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Interesting Reads

In Misc. on January 28, 2010 by David Tagged: , , ,

Hal Varian of Google recommends statistics as career.

A: If you are looking for a career where your services will be in high demand, you should find something where you provide a scarce, complementary service to something that is getting ubiquitous and cheap. So what’s getting ubiquitous and cheap? Data. And what is complementary to data? Analysis. So my recommendation is to take lots of courses about how to manipulate and analyze data: databases, machine learning, econometrics, statistics, visualization, and so on.

The Case for Open Immigration.

A: I think freedom of movement is one of the most basic human rights, as anyone who is denied it can confirm. It is abhorrent that the rich and the educated are allowed to circulate around the world more or less freely, while the poor are not — causing, in effect, a form of global apartheid….The economic case for open borders is as compelling as the moral one.When it comes to the domestic economy, politicians and policymakers are forever urging people to be more mobile, and to move to where the jobs are. But if it is a good thing for people to move from Kentucky to California in search of a better job, why is it so terrible for people to move from Mexico to the U.S. to work?

The Statue of Liberty is engraved with the quote “Give me your tired, your poor, Your huddled masses yearning to breathe free, The wretched refuse of your teeming shore. Send these, the homeless, tempest-tost to me, I lift my lamp beside the golden door!” Is it sad that in this modern age, this might be ironic?  Do we fear the influx of new ideas and individuals because they will take away jobs or opportunities?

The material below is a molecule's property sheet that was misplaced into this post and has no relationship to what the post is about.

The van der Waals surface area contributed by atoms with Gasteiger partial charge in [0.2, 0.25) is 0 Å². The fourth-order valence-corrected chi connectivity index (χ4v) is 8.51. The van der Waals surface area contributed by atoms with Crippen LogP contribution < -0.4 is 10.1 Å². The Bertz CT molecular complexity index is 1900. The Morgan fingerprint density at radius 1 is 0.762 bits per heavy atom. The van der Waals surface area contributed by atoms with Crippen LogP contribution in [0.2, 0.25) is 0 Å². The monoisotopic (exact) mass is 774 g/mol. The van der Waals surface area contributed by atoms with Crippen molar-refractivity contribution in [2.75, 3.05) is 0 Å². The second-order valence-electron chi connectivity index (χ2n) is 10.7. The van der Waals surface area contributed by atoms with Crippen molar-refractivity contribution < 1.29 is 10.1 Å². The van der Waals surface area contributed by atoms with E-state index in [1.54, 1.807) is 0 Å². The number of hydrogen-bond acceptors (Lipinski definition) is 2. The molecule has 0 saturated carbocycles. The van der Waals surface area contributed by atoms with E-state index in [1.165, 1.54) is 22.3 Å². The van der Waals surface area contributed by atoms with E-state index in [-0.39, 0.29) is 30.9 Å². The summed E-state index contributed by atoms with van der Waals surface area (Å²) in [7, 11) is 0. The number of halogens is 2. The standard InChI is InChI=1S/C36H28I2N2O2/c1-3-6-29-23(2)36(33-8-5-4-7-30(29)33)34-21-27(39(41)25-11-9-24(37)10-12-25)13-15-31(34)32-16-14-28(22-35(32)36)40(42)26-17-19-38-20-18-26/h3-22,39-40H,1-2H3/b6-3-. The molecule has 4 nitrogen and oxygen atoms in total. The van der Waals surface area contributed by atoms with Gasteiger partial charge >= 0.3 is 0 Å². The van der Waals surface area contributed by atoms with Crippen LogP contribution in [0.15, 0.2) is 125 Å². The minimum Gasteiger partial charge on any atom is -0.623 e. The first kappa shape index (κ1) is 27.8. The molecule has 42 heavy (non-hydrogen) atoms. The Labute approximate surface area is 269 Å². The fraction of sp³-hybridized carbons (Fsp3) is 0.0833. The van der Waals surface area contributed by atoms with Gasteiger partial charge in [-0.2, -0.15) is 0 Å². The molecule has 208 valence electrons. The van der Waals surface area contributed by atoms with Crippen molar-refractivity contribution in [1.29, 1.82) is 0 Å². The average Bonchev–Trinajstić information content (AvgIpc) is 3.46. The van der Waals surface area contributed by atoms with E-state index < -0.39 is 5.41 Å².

One of the major arguments against immigration is the threat of terrorism, yet ironically this is one of the most effective strategies against terrorism. Travel to the United States tends to improve the individual’s perception of the United States, and subsequently advances the perception of America in the individual’s friends and family. This increased dialogue is only of the few effective ways of moderating extremist viewpoints.

Speaking about safety and terrorism, the adapting standards of privacy and security.

I remember being told as a child: “Never talk to strangers.” That’s actually stupid advice. If a child is lost or scared or alone, the smartest thing he can do is find a kindly looking stranger to talk to. The real advice is: “Don’t answer strangers who talk to you first.” The difference is important. In the first case, the child selects the stranger—and the odds of him selecting a bad person are pretty negligible. In the second case, the stranger selects the child; that’s more dangerous.

The SAT is interesting.

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